“Everybody has a daddy.”
        “Well, I don’t.”
        “Where is he?” the interrogator continued.
        “Where’s your brother?” asked the annoyed recipient of the daddy question. 
        “I don’t have a brother.”
        “Well, I don’t have a daddy.” End of conversation.

It’s good to develop a comfortable relationship with your children’s parents. When talking with this boy’s mother, you might want to say that sometimes the subject of fathers comes up and her son seems sad. Ask if the mother sees this. Say you want to support her in whatever she says to her child about his dad. Is he in the military? In prison? Does he have problems (substance abuse, mental illness) that prevent him from showing his son love? You can help by making the little guy feel less different. Assure him that he’s a great kid, that there’s nothing wrong with him, but his daddy can’t be with him now because [a simple statement that’s true]. Saying something like, “Everybody has a dad who helped make him, but not everybody lives with his dad or sees him very much. Maybe when you’re older you’ll see more of your dad. I know you’d like that.” Always offer hope, but never promise. Above all, make his days with you happy days.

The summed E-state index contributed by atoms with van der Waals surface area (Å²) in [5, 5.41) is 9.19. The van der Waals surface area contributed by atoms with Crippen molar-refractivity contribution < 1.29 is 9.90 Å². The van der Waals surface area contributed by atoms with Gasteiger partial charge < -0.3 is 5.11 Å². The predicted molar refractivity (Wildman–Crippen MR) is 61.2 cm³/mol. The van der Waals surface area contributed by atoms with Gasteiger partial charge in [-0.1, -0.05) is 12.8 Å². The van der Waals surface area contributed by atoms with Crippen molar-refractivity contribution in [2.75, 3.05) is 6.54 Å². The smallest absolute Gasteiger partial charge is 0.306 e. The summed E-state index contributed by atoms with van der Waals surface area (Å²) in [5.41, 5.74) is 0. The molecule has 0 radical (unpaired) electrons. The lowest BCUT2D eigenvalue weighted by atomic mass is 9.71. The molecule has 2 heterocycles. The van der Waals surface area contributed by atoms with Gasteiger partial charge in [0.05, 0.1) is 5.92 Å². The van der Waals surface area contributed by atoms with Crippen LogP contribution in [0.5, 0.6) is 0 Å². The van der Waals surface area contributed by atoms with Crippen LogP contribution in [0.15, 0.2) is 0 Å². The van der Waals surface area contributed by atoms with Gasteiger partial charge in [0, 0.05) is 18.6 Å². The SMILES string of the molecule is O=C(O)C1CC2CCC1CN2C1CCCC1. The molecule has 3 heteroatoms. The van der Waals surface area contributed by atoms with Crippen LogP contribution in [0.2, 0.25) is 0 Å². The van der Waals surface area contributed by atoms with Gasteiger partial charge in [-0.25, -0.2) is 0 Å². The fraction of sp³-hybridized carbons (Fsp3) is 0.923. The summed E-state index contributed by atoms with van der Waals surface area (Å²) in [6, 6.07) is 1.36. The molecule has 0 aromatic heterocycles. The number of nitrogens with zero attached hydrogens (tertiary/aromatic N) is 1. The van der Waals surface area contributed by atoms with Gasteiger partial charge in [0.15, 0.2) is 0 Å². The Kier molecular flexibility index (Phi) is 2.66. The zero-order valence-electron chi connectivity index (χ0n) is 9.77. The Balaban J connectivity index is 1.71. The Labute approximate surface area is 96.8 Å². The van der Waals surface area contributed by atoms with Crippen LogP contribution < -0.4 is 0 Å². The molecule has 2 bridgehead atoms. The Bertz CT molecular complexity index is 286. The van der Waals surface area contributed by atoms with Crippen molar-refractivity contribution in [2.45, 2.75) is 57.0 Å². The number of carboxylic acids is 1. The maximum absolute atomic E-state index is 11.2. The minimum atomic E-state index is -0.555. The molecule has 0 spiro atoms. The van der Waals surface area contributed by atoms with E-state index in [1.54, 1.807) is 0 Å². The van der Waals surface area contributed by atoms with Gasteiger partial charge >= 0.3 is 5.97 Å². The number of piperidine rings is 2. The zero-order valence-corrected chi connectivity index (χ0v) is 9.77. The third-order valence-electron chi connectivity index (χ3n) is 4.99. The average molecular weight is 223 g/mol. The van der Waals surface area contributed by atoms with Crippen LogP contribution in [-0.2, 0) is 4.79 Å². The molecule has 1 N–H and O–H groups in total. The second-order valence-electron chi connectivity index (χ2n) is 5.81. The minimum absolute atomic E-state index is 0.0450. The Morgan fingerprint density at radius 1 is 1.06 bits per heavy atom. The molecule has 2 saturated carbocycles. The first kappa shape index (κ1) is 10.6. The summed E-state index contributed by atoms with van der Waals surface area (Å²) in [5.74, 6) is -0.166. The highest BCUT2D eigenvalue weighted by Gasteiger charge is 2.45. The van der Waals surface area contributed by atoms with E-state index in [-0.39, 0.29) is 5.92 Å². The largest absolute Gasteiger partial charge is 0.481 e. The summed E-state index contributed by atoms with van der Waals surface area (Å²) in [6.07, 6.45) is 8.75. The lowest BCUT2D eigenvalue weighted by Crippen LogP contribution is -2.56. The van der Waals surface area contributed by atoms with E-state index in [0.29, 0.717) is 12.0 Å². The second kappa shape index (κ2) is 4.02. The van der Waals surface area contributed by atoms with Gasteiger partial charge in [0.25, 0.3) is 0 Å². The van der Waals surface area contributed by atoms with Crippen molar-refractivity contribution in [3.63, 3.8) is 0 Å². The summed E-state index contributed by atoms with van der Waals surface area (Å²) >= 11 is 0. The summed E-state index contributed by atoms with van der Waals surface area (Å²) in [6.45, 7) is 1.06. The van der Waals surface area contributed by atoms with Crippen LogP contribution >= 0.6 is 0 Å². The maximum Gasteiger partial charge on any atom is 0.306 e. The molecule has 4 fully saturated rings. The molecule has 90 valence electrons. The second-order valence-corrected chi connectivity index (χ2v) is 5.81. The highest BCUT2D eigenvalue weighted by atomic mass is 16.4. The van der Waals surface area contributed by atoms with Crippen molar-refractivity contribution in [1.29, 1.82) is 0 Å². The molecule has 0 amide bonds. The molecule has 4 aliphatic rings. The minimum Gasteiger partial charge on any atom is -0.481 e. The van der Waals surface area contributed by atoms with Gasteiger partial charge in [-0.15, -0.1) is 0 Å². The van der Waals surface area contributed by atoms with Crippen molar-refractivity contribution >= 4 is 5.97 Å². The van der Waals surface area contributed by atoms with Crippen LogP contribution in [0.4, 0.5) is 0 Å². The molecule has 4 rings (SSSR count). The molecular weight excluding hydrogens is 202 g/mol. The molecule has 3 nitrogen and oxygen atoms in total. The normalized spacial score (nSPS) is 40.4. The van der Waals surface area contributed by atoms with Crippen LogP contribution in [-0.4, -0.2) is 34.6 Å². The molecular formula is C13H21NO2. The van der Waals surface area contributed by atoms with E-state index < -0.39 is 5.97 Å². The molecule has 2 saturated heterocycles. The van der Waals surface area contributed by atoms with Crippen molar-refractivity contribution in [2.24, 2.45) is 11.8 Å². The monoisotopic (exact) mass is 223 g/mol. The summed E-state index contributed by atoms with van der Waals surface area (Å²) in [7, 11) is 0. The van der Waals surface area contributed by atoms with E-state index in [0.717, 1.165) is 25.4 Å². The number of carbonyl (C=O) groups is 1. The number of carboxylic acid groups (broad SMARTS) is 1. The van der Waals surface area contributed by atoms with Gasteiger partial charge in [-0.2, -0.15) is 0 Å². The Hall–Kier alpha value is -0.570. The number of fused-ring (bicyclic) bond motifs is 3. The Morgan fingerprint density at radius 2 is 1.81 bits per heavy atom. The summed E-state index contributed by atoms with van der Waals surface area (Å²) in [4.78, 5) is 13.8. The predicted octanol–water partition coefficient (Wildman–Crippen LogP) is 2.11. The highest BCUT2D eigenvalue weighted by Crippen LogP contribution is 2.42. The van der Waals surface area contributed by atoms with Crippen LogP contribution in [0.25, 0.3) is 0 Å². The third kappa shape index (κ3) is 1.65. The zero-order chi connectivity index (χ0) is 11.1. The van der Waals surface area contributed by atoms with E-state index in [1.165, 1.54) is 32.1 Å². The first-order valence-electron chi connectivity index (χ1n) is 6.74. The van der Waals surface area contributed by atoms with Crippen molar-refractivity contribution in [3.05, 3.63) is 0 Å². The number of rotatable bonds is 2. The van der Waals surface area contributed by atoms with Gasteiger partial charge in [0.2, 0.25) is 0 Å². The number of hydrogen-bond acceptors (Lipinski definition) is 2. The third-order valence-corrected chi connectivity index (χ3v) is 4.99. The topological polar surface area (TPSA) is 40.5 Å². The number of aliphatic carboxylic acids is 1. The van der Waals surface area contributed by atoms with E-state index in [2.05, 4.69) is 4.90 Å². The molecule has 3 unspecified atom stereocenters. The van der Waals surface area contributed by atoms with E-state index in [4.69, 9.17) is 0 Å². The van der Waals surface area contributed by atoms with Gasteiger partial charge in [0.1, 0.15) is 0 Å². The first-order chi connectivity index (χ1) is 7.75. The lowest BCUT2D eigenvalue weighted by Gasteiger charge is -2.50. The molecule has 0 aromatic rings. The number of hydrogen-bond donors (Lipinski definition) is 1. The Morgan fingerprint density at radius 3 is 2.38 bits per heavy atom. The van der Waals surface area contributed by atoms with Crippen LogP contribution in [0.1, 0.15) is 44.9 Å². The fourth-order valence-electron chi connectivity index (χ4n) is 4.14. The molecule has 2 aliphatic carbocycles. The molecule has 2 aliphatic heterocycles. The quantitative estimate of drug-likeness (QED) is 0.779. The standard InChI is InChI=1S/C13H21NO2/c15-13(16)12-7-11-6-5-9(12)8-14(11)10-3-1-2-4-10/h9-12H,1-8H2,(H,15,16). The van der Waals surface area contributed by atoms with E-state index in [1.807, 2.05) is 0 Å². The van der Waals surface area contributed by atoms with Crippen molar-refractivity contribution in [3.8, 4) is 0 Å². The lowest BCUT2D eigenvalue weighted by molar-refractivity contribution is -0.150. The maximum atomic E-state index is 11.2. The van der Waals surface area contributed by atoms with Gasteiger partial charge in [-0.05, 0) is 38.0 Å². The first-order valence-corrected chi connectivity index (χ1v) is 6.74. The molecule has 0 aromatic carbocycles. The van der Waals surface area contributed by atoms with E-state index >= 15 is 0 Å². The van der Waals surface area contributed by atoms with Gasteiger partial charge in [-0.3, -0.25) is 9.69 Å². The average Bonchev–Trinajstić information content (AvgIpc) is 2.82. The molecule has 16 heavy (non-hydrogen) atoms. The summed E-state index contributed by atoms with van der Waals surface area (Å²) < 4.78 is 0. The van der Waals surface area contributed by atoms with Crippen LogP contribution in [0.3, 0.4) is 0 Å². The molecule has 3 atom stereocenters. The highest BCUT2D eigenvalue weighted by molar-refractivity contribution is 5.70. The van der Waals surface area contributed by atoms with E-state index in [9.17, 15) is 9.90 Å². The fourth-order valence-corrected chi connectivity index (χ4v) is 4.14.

For more advice by Polly, check out the Setting Limits column.

Should Parents Sneak Out Without Saying Goodbye?

Question: I have a student in my class who still gets upset every time his parent leaves the classroom. Is it very wrong to have the parent sneak off after she says goodbye — since the child won't let his parent leave the room if he realizes she is leaving?

Polly Greenberg: This really is not a good thing for the child’s parents to do or for you to support.